“ZDF, however, was very hands on. The slot where it wanted to air Trapped is very competitive. We also had a lot of discussions with France Télévisions, which has similar needs for its audience. It came to rough-cut screenings, so that was the heart of the process in the end.

“We had some difficult moments, especially when things became very Icelandic. We had a comment on the first rough cut where someone said there was too much snow. The weather starts to get very bad after the first 10 minutes because the village is trapped by an ice storm, so there’s really terrible weather in the rest of the episode.

“The first reaction was, ‘We can’t have all this snow,’ but it looks fantastic with the effects, sound and music. We had to go through that process of saying this is a winter show, an Icelandic show.”

For Bradley, Trapped marked his first venture into a writers room, and he says he would happily repeat the process – perhaps during season two, which is under discussion. “The four of us would be in the writers room for several days. In the UK, you don’t do that. More and more projects are starting to have a version of the American writers room but it’s still quite rare. It was the first time I’d done anything like that. Rather than spend several hours with producers and script editors, spending days thrashing out the details was one of many things about the experience that I want to repeat.

“It’s an incredibly productive way of proceeding with developing a story. I’d never done 10 hours before and it’s amazing having that length of time. Obviously you have to find a story to fill it but to then have characters you can develop compared with an hour-and-a-half running time, it’s a great experience.”

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International Drama Summit: Round-up

The international drama community gathered at the BFI on London’s South Bank for three days of screenings, panel sessions, case studies and awards. Michael Pickard looks back on C21 Media’s International Drama Summit, part of Content London.

On the south bank of the River Thames, hundreds of producers, writers and broadcasters from around the world gathered in London for C21 Media’s International Drama Summit this week.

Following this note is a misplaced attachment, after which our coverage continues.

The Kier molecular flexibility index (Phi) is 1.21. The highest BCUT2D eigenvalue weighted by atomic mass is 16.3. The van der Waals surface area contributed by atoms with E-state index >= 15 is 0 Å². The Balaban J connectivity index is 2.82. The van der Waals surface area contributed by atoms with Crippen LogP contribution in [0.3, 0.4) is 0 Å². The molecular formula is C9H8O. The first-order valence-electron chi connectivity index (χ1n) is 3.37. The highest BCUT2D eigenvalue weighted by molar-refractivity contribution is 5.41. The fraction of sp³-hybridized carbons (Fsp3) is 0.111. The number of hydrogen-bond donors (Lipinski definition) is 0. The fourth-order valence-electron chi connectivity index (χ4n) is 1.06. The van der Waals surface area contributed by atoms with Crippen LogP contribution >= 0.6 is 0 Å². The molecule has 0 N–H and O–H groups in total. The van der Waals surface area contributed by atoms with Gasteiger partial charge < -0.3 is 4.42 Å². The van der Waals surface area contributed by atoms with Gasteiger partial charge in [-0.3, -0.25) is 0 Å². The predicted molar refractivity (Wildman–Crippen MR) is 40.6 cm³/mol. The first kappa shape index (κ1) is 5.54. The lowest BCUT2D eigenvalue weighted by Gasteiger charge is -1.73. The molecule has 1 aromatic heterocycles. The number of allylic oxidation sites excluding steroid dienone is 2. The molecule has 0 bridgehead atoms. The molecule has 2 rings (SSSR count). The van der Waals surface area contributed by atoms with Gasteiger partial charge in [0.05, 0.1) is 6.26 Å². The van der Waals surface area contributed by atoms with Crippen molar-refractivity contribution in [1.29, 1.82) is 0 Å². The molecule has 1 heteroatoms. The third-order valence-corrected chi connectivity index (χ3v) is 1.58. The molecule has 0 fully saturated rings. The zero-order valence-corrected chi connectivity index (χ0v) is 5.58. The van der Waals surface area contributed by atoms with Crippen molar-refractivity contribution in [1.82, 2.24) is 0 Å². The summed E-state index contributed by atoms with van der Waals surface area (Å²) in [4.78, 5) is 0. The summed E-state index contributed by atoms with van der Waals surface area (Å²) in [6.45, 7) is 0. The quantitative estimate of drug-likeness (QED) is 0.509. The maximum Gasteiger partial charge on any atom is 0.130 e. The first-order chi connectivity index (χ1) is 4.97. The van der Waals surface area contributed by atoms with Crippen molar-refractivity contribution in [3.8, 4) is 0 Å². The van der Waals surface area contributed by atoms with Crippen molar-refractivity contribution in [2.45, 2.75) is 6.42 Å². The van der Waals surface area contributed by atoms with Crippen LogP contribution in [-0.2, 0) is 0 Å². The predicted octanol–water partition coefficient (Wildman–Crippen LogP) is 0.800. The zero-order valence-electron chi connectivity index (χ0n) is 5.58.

Held at the British Film Institute, the event took in three days of screenings, panel sessions and interviews covering the hottest talking points in the business – from budgets and coproductions to what commissioners are looking for to fill their schedules.

Audiences took in the first images of new Icelandic drama Trapped, written by Clive Bradley and produced by Dynamic Television. Producer Klaus Zimmermann discussed the challenges of working with nine commissioning broadcasters, among them SVT, DR1, DRK, France Télévisions and BBC4.

Figures from all areas of the drama industry descended on London for C21's International Drama Summit
Figures from all areas of the drama industry descended on London for C21’s International Drama Summit

Bradley also spoke about his positive experience working in a US-style writers room for the first time. “It’s always going to be true that if you have four rather than one brain that you will create more,” he said. “The turnaround was always going to be very quick because you’ve got at least eight months to do 10 episodes.”

There was also a packed house for a first glimpse at ITV’s forthcoming period drama Victoria, starring former Doctor Who companion Jenna Coleman. “Jenna was born to be queen,” said Damien Timmer, from producer Mammoth Screen.

Writer Daisy Goodwin added: “I’ve tried to tell the story of a teenager growing up with a crown. She’s not the queen you expect. It’s drama but everything that happens is true.”

Among the drama case studies, the creative teams from shows including Agatha Christie’s And Then There Were None, The Collection, Dickensian, Beowulf: Return to the Shieldlands, Capital and Jekyll & Hyde took to the stage to reveal secrets from behind the scenes.

Agatha Christie Ltd CEO Hilary Strong said she always envisioned And Then There Were None to be a coproduction, with the three-parter due to air on BBC1 in the UK and Lifetime in the US.

“Working with Joel [Denton, A+E Networks ] and A+E has been a real revelation. This is a BBC show, it’s inherently British, but A+E didn’t demand we put any US stars in as per the old coproduction thing. That is over. Instead, we knew it needed a cast that resonated [in the US] so there was a dialogue.”

DQ editor Michael Pickard (far left) discusses Jekyll and Hyde with the team behind the show